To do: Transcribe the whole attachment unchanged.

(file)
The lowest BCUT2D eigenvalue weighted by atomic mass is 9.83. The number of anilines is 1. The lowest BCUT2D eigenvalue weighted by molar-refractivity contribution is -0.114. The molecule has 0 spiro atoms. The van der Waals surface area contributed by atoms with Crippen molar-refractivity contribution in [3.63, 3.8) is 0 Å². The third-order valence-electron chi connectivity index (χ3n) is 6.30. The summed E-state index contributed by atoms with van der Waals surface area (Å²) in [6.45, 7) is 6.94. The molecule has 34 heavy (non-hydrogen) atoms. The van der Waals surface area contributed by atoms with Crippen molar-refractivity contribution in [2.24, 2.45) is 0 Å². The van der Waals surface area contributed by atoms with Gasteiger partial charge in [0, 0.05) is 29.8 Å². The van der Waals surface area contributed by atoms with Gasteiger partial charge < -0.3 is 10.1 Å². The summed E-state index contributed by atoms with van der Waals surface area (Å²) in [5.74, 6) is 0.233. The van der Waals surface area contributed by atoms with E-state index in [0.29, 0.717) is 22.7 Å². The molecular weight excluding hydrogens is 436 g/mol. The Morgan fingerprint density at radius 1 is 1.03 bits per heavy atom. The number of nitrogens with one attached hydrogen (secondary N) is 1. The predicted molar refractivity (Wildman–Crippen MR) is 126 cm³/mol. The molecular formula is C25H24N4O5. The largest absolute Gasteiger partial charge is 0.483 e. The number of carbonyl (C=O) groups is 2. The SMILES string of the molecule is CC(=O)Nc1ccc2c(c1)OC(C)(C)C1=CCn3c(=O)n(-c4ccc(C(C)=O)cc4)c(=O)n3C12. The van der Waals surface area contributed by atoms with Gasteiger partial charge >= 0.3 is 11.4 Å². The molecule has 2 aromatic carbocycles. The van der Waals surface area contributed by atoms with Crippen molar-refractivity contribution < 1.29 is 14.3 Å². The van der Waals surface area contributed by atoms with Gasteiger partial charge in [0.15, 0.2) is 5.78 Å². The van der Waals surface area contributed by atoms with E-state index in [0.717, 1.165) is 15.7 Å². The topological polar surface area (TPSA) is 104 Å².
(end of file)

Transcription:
The lowest BCUT2D eigenvalue weighted by atomic mass is 9.83. The number of anilines is 1. The lowest BCUT2D eigenvalue weighted by molar-refractivity contribution is -0.114. The molecule has 0 spiro atoms. The van der Waals surface area contributed by atoms with Crippen molar-refractivity contribution in [3.63, 3.8) is 0 Å². The third-order valence-electron chi connectivity index (χ3n) is 6.30. The summed E-state index contributed by atoms with van der Waals surface area (Å²) in [6.45, 7) is 6.94. The molecule has 34 heavy (non-hydrogen) atoms. The van der Waals surface area contributed by atoms with Crippen molar-refractivity contribution in [2.24, 2.45) is 0 Å². The van der Waals surface area contributed by atoms with Gasteiger partial charge in [0, 0.05) is 29.8 Å². The van der Waals surface area contributed by atoms with Gasteiger partial charge < -0.3 is 10.1 Å². The summed E-state index contributed by atoms with van der Waals surface area (Å²) in [5.74, 6) is 0.233. The van der Waals surface area contributed by atoms with E-state index in [0.29, 0.717) is 22.7 Å². The molecular weight excluding hydrogens is 436 g/mol. The Morgan fingerprint density at radius 1 is 1.03 bits per heavy atom. The number of nitrogens with one attached hydrogen (secondary N) is 1. The predicted molar refractivity (Wildman–Crippen MR) is 126 cm³/mol. The molecular formula is C25H24N4O5. The largest absolute Gasteiger partial charge is 0.483 e. The number of carbonyl (C=O) groups is 2. The SMILES string of the molecule is CC(=O)Nc1ccc2c(c1)OC(C)(C)C1=CCn3c(=O)n(-c4ccc(C(C)=O)cc4)c(=O)n3C12. The van der Waals surface area contributed by atoms with Gasteiger partial charge >= 0.3 is 11.4 Å². The molecule has 2 aromatic carbocycles. The van der Waals surface area contributed by atoms with Crippen molar-refractivity contribution < 1.29 is 14.3 Å². The van der Waals surface area contributed by atoms with Gasteiger partial charge in [0.15, 0.2) is 5.78 Å². The van der Waals surface area contributed by atoms with E-state index in [0.717, 1.165) is 15.7 Å². The topological polar surface area (TPSA) is 104 Å².